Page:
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Anti-narcotics drive has fuelled drug cartels: U.N.
March 11, 2009 / 2:53 PM / 9 years ago

Anti-narcotics drive has fuelled drug cartels: U.N.

<p>Federal police patrol an impoverished neighbourhood in the border city of Ciudad Juarez March 7, 2009. REUTERS/Tomas Bravo</p>

VIENNA (Reuters) - A U.N. anti-narcotics drive has backfired in part by making drug cartels so rich they can bribe their way through West Africa and Central America, U.N. crime agency chief Antonio Maria Costa said on Wednesday.

The 10-year “war on drugs” campaign had cut drug output and the number of users, he said. But it had a “dramatic unintended consequence” -- profit-gorged trafficking gangs destabilizing nations already plagued by poverty, joblessness and HIV-AIDS.

“When mafias can buy elections, candidates, political parties, in a word, power, the consequences can only be highly destabilizing,” Costa, head of the United Nations Office on Drugs and Crime, told a U.N. drug policy review meeting.

“While ghettoes burn, West Africa is under attack (by Latin American traffickers transshipping cocaine to Europe), drug cartels threaten Central America and drug money penetrates bankrupt financial institutions,” he said.

A key part of the problem was the failure of many countries to take U.N. conventions against crime and graft seriously and the prevalence of corrupt border, army and police officials.

“As a result, a number of countries now face a crime situation largely caused by their own choice. This is bad enough. Worse is the fact that quite often, vulnerable neighbors pay an even greater price,” said Costa.

He was launching a meeting of the U.N. Commission on Narcotic Drugs to review the decade since a U.N. General Assembly special session set targets to tackle producers, traffickers and end users.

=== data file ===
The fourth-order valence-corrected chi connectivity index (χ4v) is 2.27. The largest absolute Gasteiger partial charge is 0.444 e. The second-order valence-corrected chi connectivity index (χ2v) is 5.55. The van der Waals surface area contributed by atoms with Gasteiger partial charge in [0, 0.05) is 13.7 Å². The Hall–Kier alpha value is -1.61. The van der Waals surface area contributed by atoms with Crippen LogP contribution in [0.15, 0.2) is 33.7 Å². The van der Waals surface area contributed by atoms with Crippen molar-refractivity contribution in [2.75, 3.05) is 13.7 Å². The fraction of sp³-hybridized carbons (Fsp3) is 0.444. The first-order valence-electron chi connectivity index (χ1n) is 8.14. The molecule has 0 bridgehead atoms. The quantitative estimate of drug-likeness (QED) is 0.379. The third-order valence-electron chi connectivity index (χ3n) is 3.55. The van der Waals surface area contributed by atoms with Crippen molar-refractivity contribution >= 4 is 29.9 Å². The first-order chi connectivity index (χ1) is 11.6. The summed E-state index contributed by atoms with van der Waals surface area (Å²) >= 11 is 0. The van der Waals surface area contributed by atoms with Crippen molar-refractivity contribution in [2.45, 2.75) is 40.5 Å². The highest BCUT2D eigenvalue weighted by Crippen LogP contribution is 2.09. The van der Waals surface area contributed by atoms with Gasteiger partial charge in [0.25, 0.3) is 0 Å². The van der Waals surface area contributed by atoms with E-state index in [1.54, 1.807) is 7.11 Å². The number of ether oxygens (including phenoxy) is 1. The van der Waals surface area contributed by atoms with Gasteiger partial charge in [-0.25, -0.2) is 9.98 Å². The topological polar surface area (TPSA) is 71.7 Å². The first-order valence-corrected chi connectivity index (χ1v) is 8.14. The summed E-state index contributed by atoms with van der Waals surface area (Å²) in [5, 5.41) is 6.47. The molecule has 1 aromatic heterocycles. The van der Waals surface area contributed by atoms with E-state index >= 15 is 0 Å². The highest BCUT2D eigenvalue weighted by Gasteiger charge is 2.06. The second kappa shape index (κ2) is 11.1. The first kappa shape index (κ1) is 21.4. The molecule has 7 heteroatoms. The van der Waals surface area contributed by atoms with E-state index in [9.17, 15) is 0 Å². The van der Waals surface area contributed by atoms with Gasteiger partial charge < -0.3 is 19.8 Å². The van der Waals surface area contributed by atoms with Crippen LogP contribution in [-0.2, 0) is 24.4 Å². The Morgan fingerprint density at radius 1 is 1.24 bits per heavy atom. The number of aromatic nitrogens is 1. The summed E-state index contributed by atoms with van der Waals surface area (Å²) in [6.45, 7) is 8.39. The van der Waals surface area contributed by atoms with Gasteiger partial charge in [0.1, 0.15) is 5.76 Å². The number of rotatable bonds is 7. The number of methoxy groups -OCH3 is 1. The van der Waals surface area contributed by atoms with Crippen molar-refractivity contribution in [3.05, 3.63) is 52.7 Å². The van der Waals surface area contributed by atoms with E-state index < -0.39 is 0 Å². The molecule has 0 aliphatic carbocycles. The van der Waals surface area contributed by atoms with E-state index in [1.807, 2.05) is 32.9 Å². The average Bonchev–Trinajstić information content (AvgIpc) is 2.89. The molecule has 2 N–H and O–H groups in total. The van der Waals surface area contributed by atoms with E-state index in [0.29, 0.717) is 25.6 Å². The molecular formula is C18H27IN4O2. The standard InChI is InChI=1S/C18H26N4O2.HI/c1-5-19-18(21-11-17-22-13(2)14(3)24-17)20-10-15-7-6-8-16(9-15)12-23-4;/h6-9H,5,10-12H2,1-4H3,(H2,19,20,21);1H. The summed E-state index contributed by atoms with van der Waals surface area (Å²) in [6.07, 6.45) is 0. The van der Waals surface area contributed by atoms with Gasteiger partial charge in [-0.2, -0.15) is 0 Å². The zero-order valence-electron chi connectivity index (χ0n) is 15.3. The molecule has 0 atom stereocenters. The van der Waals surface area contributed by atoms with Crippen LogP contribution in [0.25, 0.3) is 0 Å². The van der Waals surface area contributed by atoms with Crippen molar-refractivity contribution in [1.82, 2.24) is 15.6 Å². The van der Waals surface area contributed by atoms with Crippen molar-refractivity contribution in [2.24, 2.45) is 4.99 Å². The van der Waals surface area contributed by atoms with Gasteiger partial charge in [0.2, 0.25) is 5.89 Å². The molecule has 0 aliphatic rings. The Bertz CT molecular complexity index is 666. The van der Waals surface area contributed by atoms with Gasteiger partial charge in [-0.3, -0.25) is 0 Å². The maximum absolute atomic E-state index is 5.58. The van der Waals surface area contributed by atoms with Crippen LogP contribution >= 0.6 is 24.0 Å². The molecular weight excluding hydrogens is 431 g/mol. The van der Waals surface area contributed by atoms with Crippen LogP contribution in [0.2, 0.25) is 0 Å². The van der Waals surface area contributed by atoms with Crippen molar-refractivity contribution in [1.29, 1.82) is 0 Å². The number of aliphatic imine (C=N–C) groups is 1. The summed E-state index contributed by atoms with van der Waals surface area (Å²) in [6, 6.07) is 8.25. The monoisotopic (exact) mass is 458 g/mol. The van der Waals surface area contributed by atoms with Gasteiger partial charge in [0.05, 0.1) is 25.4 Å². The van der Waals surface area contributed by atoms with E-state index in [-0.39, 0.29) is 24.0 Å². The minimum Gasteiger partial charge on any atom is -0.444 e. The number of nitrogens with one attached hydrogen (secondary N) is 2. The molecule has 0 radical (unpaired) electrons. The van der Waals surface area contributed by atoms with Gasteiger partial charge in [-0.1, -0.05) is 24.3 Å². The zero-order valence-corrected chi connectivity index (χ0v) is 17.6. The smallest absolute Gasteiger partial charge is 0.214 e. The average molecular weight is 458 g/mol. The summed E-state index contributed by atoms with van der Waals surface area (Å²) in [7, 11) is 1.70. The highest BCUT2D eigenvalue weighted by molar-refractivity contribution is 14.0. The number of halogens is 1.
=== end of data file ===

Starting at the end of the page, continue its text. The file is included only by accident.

Papering over internal dissent over how to make anti-drug policy more effective, the 53 nations on the commission were expected on Thursday to enact a declaration committing them to the program to fight the drug trade for another 10 years.

“If we look at the physical dimensions of the problem -- tonnes of (narcotics) production and numbers of addicts -- we can state that humanity has made measurable progress (since 1998),” said Costa.


Global addiction had stabilized for several years, with demand falling for some drugs and rising for others. “This is no longer the runaway train of the 1980s and 1990s,” he said.

But he conceded world markets were still supplied with about 1,000 tonnes of heroin, around 1,000 tonnes of cocaine and untold volumes of cannabis (marijuana) and synthetic drugs.

“So there is still much more to be done,” he said.

One solution was for nations to coordinate a more sensible and balanced anti-narcotics policy, he said. Drug control was disjointed, eradicating crops rather than poverty and displacing the drug trade from one country to another, Costa said.

Critics of U.N. anti-drug policy want more stress put on “harm-reduction” policies, such as needle exchanges to prevent the spread of HIV, or even legalization to remove the mafia element responsible for bloody turf wars and failing states.

Protesters outside the Vienna meeting waved placards saying: “The war on drugs destroys lives” and “Drug law isolates.”

They handed out mock $1,OOO banknotes with Costa’s picture under the inscription, “The United Nations of Prohibition.”

Costa agreed with more harm-reduction efforts but rejected calls for legalization as dangerously naive and defeatist, likening this to accepting pedophilia and human trafficking.

“We should invest in the solid middle ground between criminalization and legalization -- by framing our collective efforts against drugs less like a war, and more like an effort to cure a social disease.”

Additional reporting by Sylvia Westall; Editing by Jon Boyle

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